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experimental homebuilt aircraft

Also known as “experimental amateur-built aircraft”, “kit planes”, or merely “homebuilt aircraft”, this category of aircraft includes vehicles which are constructed by non-professionals without a manufacturing factory for personal/non-commercial use. Homebuilt aircraft is certified for use by the Federal Aviation Administration (FAA) as experimental amateur-built (E-AB). Defined under Title 14 of the Code of Federal Regulations (14 CFR) within FAR (Federal Aviation Regulations), section 21.191(g), an E-AB aircraft is one in which “the major portion has been fabricated and assembled by a person(s) who undertook the construction project solely for their own education or recreation”. For E-AB certification of airworthiness, the aircraft must have been built with at least 51% of the work done by amateurs. While the FAA currently lists about 30,000 homebuilt aircraft on its registry, the popularity of kit aircraft is steadily increasing.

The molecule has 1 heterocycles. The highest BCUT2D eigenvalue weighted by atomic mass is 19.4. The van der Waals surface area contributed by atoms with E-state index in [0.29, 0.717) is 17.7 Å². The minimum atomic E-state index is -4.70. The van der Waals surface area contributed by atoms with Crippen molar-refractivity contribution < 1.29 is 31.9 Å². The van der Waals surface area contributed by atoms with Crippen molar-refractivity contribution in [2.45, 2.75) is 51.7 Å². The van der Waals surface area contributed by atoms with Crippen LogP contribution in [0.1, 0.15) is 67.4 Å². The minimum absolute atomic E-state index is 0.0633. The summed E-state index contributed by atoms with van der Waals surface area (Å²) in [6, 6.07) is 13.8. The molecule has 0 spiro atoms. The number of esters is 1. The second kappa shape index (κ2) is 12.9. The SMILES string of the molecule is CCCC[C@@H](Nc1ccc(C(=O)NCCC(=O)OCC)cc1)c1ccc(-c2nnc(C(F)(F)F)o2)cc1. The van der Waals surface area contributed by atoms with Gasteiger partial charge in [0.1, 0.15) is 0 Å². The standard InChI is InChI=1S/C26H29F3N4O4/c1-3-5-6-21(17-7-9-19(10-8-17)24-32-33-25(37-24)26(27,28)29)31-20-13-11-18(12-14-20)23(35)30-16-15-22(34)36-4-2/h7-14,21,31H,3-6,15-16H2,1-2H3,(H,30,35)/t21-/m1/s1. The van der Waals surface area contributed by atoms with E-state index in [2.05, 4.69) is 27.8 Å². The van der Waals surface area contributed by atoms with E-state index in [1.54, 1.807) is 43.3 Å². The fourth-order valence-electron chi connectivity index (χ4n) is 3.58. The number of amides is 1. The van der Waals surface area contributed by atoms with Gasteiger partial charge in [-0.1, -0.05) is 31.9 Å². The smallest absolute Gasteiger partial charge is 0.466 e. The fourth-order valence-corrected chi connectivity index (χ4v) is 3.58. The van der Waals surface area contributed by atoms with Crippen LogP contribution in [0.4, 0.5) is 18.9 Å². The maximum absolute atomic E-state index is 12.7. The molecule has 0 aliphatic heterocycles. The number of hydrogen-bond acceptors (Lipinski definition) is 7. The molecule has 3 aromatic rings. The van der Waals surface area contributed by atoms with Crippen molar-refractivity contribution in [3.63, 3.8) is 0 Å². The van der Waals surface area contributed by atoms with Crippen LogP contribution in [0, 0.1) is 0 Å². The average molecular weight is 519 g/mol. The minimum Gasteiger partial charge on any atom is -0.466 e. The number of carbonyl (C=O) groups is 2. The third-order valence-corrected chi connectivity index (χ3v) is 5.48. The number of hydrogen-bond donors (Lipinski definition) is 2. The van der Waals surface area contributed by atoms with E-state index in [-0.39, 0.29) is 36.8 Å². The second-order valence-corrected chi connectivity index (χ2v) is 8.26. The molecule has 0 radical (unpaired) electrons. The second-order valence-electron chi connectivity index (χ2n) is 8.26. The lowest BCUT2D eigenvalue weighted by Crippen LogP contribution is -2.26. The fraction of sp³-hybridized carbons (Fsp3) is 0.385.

The primary methods of homebuilt aircraft include the scratchbuilding method and construction from pre-planned assembly kits. A scratchbuilt aircraft entails foraging for various aircraft graded materials and assembling them from a set of plans. A kit aircraft arrives with pre-fabricated parts which can be assembled by the user. E-AB aircraft is typically constructed from strong but lightweight materials such as wood and aircraft grade fabric, metals (typically aluminum or steel), composites (synthetic fabric with high tensile strength – fiberglass, carbon fiber, etc. – combined with plastics to create structure), or wood/composites.
In response to a subpar safety record, numerous organizations have collaborated to advocate and consolidate the homebuilt industry for safety and consistent regulation. In 2011, E-AB aircraft accounted for approximately 10% of the U.S. general aviation (GA) fleet but had 21% of GA accidents. For fiscal year 2012, the National Transportation Safety Board found that homebuilt aircraft had an accident rate 3-4 times greater than the other types of aircraft within the United States’ registered general aviation fleet. In 2012, the Aircraft Kit Industry Association (AKIA) was formed in Aurora State, Oregon. Working in tandem with the Experimental Aircraft Association (EAA) – founded in 1953 in Milwaukee, Wisconsin – and other aviation institutions, AKIA promotes improvements in flight training, pilot resources, and regulated manufacturing. As a result of these efforts, fatalities from experimental aircraft have seen a 30% decline from 2012 to 2013.

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